As you can see, we added a rolling five-quarter view to these metrics. While they typically focus on year-over-year comparisons, the significant disruption to economic activity caused by the pandemic may overwhelm typical seasonality and make sequential comparisons illustrative, at least for the next couple of quarters. Starting on the top left, consolidated revenue was $1.59 billion, down $194 million or 11% versus the 2019 third quarter. As expected, revenue was negatively impacted by the broader economic cost but the year-over-year decline did improve from the second quarter.

And in fact, revenue was up 7% versus our second quarter results. We will dig into the more specific drivers of the decline by business unit, but in aggregate, $165 million or 85% of that decline is attributable to lower hardware revenue, which was down 26%. As Mike described in his remarks, our continued effort to shift to recurring revenue streams, again, accelerated sequentially. We shipped $27 million or over 1.5 points of revenue that previously would have been booked upfront as a perpetual sale to a recurring revenue stream.

This compares to just $11 million in last year's third quarter or $22 million in this year's second quarter. Sequentially, all of our business units showed growth, and impressively, revenue in our retail business was actually up year over year. On the top right, adjusted EBITDA decreased $29 million or 10% year over year to $249 million, in line with the revenue decline. And we were able to expand EBITDA margin rate by 10 basis points to 15.7%.

Sequentially, adjusted EBITDA grew 24% and EBITDA margin rate extended by 220 basis points. This expansion was a result of cost reductions we initiated during the second quarter, but that reached their full impact in Q3. As Mike mentioned, we have now begun to drive significant productivity improvement initiatives across the entire organization that were planned for the spring, but were delayed by the pandemic. And while actions taken in Q2 like salary reductions and discretionary spending constraints were immediate and significant, they have a more temporary nature.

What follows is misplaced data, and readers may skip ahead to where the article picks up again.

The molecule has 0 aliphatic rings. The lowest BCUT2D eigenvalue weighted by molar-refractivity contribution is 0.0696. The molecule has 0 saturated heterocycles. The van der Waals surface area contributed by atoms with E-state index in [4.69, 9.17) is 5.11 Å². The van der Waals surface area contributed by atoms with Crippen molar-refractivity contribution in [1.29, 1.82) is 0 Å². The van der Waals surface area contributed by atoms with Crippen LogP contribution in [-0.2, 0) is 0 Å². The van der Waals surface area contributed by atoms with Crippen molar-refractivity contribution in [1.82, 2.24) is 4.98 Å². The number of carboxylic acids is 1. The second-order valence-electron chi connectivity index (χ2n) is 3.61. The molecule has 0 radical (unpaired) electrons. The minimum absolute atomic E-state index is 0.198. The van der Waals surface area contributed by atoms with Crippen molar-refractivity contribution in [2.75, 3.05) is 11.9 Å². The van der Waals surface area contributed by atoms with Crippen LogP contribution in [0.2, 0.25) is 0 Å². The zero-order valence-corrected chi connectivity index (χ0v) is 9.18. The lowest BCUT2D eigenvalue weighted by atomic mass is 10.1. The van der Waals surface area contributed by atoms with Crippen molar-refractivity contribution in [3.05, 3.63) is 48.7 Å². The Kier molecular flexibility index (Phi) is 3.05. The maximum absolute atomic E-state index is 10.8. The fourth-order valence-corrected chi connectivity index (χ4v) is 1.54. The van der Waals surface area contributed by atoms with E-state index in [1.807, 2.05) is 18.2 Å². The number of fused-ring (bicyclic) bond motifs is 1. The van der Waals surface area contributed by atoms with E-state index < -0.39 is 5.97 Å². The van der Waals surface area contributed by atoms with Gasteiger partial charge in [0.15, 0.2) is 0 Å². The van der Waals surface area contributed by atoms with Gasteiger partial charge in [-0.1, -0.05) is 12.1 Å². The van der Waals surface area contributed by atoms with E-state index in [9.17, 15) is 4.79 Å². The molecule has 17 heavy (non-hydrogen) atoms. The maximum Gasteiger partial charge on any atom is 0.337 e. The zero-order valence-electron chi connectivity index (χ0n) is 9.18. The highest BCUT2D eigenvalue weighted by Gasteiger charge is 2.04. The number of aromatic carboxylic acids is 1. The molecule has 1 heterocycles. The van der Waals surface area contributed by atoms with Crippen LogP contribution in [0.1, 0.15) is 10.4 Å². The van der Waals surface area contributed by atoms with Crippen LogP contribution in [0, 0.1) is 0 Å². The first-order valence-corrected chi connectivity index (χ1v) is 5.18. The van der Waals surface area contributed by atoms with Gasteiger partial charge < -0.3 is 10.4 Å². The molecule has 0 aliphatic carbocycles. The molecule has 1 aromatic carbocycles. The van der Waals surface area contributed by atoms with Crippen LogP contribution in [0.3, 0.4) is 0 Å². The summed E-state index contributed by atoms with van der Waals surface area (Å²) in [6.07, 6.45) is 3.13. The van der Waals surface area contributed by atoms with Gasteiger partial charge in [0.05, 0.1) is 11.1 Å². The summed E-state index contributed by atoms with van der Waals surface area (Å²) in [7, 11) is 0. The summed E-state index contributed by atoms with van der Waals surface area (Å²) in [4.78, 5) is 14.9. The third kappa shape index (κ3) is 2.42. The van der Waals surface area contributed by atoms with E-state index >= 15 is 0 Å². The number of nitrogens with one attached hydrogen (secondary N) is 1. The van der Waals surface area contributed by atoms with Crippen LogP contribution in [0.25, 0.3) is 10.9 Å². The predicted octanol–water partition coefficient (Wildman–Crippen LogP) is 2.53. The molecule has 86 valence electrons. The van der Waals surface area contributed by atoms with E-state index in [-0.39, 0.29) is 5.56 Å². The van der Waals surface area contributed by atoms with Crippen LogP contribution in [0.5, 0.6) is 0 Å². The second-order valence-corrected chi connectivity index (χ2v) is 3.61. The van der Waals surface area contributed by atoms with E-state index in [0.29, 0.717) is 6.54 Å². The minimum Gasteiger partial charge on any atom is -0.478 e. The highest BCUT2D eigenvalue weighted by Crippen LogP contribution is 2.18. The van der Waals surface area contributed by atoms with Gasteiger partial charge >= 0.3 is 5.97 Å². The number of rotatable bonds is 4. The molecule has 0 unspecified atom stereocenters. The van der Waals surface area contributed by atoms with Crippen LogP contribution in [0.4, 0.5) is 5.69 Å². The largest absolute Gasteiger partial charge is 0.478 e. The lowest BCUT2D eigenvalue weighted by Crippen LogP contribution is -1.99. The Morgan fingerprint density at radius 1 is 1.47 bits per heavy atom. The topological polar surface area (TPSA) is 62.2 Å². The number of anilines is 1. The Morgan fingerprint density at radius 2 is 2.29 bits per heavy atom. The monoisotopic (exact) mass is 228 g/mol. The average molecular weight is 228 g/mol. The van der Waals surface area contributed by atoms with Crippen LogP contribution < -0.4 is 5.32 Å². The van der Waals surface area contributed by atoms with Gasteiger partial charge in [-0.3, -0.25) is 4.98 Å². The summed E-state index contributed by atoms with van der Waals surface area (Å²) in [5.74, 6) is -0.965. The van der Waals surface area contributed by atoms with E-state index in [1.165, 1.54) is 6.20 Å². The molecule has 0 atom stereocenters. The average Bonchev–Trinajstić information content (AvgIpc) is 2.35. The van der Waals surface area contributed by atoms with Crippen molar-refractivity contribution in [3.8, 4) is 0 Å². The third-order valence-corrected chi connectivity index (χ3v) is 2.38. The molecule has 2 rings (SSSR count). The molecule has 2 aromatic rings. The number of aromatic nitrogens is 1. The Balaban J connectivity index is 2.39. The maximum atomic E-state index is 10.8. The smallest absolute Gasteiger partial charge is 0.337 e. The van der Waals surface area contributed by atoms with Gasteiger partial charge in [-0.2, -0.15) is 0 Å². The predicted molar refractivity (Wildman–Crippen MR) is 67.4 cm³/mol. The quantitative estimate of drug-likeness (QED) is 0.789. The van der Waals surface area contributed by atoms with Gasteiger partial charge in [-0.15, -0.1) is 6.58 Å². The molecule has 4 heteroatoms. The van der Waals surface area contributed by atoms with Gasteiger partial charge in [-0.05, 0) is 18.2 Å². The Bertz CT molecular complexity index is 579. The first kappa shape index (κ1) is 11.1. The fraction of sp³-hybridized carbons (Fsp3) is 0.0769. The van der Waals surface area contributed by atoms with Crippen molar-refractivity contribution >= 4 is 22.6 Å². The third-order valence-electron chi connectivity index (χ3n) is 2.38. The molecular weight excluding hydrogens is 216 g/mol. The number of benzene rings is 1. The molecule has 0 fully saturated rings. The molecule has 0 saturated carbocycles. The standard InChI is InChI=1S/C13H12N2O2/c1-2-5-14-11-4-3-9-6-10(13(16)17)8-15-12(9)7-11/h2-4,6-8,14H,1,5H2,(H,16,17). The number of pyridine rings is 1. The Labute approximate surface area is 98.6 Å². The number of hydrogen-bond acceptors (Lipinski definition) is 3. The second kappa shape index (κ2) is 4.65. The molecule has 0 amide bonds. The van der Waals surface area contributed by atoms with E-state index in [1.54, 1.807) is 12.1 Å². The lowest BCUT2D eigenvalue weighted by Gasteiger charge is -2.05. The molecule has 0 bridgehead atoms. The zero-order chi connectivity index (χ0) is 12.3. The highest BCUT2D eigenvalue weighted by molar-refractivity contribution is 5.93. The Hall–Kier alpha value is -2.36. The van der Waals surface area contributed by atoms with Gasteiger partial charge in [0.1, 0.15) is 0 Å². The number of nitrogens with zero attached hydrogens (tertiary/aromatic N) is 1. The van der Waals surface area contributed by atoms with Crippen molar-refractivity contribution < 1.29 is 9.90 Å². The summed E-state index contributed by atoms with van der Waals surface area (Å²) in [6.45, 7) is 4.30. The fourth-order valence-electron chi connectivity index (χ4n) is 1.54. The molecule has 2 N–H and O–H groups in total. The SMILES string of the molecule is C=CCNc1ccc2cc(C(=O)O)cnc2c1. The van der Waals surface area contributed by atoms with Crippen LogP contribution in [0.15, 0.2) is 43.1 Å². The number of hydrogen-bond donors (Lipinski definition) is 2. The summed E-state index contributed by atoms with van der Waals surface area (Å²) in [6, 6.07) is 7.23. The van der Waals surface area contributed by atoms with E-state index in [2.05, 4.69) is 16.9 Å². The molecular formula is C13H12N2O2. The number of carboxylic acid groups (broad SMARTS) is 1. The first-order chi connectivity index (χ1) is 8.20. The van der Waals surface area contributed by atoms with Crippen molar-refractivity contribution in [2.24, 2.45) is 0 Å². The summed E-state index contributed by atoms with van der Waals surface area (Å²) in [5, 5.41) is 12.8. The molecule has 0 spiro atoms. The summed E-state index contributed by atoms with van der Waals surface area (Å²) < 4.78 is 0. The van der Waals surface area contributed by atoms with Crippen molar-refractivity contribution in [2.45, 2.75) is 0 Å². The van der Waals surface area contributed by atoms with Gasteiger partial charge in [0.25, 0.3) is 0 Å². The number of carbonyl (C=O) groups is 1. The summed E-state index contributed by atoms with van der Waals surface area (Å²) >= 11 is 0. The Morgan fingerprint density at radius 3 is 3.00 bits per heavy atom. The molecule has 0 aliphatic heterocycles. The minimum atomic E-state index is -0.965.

Our ongoing productivity efforts are more permanent and of larger magnitude, which will assure sustainable margin expansion even at pandemic levels of revenue. Similar to the discussion of revenue, the shift to recurring revenue as an important descriptor of our relative EBITDA results. $21 million of adjusted EBITDA did shift out of the quarter, accompanying the respective revenue shift. This compares to $7 million in the year ago Q3 and $18 million sequentially from Q2.

In the bottom left, non-GAAP EPS was $0.54, down $0.19 from the prior year third quarter and double the $0.27 we posted in Q2. The tax rate of 15% for Q3 declined due to lower annual income and the relative size and timing of discrete tax benefits within the year. And finally, and maybe most importantly, we delivered an exceptionally strong $150 million of free cash flow versus $57 million in the year-ago quarter. This increase is due primarily to an increased focus on working capital improvements, particularly on past due receivables, on cash cycle linearity and on raw and finished good inventory.

Year-to-date, our free cash flow generation is $299 million versus a use of cash of $27 million through the first three quarters of last year. Moving to Slide 7, which describes our banking segment results. Banking revenue decreased $165 million or 17%, mainly driven by a 40% decline in ATM hardware sales. While hardware sales remained soft due to the banks' pandemic spending constraints, remember that we also are comparing to a very extraordinary quarter in last year's third quarter where ATM sales were up 60%.